Essays on Supply Chain Management Processes Coursework

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The paper 'Supply Chain Management Processes" is a great example of business coursework. The supply  chain has defined the progressions from the actual raw materials to when the finished good is consumed connecting between suppliers, consumer and companies. SCM (Supply chain management) has a huge influence on how many companies see themselves. Generally, organizations see themselves as having suppliers and clients. In the past, an organization did not evaluate the importance of either its clients or suppliers in being a partner. In various sectors, every organization was in stiff competition with its clients and suppliers, with fear that they would be exploited by them.

In the period between the 1760s to 1970s organizations started realizing the importance of having the main role that was mainly towards serving their clients (Fredendall and Ed 5). The phenomenon of internal consolidation was mainly termed as material management or materials logistics management. Organizations that employed the materials management framework consolidated their distribution, operations and purchasing roles to increase consumer services while reducing their costs of operation. The organization that integrated these frameworks effectively they actually improved their businesses.

However, it worth noting that organizations were continually faced by constrains from other segments of the business that were not consolidated like the function of product development. Additionally, organizations faced constraints from unresponsiveness of either their suppliers or clients. These hindrances blocked the organizations from reacting rapidly to market changes that slowed their efforts to offer new wants of their clients. However, between the 1980s and 1990 numerous businesses continued to increasingly integrate functions of material management (Fredendall and Ed 5). When other companies realized that the firms that had completely adopted this integration had expanded their earnings, more companies started to employ practices of supply chain management.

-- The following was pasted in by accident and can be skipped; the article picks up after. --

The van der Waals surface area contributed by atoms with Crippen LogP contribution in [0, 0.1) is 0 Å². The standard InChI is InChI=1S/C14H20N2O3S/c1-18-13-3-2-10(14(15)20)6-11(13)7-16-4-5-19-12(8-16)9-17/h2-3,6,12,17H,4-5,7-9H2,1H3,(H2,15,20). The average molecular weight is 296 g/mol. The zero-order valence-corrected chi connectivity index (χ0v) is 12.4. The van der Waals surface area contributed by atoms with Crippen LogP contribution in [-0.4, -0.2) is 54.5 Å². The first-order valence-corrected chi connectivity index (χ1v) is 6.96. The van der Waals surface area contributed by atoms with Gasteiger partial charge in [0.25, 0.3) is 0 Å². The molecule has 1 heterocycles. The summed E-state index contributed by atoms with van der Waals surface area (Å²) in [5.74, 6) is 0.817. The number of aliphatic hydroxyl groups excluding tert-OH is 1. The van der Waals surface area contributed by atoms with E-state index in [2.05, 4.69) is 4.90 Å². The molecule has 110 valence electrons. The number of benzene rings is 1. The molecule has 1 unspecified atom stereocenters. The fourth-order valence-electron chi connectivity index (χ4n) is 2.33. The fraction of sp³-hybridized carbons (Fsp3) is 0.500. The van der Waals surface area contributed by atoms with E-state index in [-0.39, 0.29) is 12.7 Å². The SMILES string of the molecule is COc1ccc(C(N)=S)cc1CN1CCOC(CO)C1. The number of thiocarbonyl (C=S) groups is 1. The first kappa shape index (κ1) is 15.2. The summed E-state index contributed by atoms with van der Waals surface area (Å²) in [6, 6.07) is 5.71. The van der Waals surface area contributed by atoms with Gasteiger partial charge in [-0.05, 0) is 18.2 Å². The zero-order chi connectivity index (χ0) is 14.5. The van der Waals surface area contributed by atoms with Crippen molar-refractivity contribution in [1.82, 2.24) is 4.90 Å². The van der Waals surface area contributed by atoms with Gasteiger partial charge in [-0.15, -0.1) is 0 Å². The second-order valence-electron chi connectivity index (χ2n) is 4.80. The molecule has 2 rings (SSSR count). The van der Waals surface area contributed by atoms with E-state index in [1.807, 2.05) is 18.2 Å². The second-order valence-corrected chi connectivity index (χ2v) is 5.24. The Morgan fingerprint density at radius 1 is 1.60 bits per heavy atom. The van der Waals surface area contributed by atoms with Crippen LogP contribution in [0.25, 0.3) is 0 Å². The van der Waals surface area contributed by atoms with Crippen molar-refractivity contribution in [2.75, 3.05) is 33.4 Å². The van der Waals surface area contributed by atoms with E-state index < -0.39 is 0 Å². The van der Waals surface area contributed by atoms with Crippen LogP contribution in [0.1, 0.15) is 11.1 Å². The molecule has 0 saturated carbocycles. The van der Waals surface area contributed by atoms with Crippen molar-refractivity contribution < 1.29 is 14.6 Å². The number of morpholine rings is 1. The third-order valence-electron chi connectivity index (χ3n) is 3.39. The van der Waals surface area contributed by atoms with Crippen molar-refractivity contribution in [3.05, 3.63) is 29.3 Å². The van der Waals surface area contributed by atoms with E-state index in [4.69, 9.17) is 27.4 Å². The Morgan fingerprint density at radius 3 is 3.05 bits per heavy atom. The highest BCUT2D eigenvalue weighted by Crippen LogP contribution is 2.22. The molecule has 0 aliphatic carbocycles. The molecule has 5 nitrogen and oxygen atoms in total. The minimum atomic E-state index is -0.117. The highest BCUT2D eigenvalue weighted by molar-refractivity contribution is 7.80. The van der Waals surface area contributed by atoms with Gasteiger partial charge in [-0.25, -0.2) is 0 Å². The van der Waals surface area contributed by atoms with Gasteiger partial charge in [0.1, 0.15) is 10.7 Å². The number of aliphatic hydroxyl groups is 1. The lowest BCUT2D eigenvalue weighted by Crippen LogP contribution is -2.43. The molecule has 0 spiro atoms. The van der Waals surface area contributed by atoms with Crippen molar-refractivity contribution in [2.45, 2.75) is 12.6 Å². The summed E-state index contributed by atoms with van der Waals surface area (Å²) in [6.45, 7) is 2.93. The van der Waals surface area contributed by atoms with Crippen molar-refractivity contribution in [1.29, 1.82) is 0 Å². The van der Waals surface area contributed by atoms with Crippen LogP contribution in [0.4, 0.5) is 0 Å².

The strength of supply chain management is the capability it has to make clients part of the supply of services and goods offered by the supply chain. Supply chain management processes An effective supply chain management needs a metamorphosis from focusing on individual components to focusing on consolidating functions into the main processes of the supply chain. In the past, both downstream and upstream components in the supply chain have worked as unrelated functions getting erratic information flow over a period of time.

In the contemporary business environment, driving a consolidated supply chain management needs a seamless flow of information that aids in developing efficient flows of products (Lambert and Martha 72). The client is the main center in supply chain management. Attaining an effective customer-oriented mechanism is needed to process information in a timely and accurate manner for rapid response. Therefore, systems should be flexible and quick in order to be able to respond to changing client demands. Containing uncertainties in supplier, manufacturing processes and client demand performance re vital to efficient supply chain management.

Most organization have concluded that improving the flows of products is not achievable without employing a process style to the business. There are various main supply chain processes as established by the GSCF (global supply chain forum) members. They are customer relationship management, management of customer service, management of demand, order fulfillment, management of manufacturing flow, procurement, development of product and commercialization and returns process.

Works cited

Croxton, Keely L., et al. "The supply chain management processes." International Journal of

Logistics Management, The 12.2 (2001): 13-36.

Fredendall, Lawrence D., and Ed Hill. Basics of supply chain management. CRC Press, 2000.

Lambert, Douglas M., and Martha C. Cooper. "Issues in supply chain management." Industrial marketing management 29.1 (2000): 65-83.

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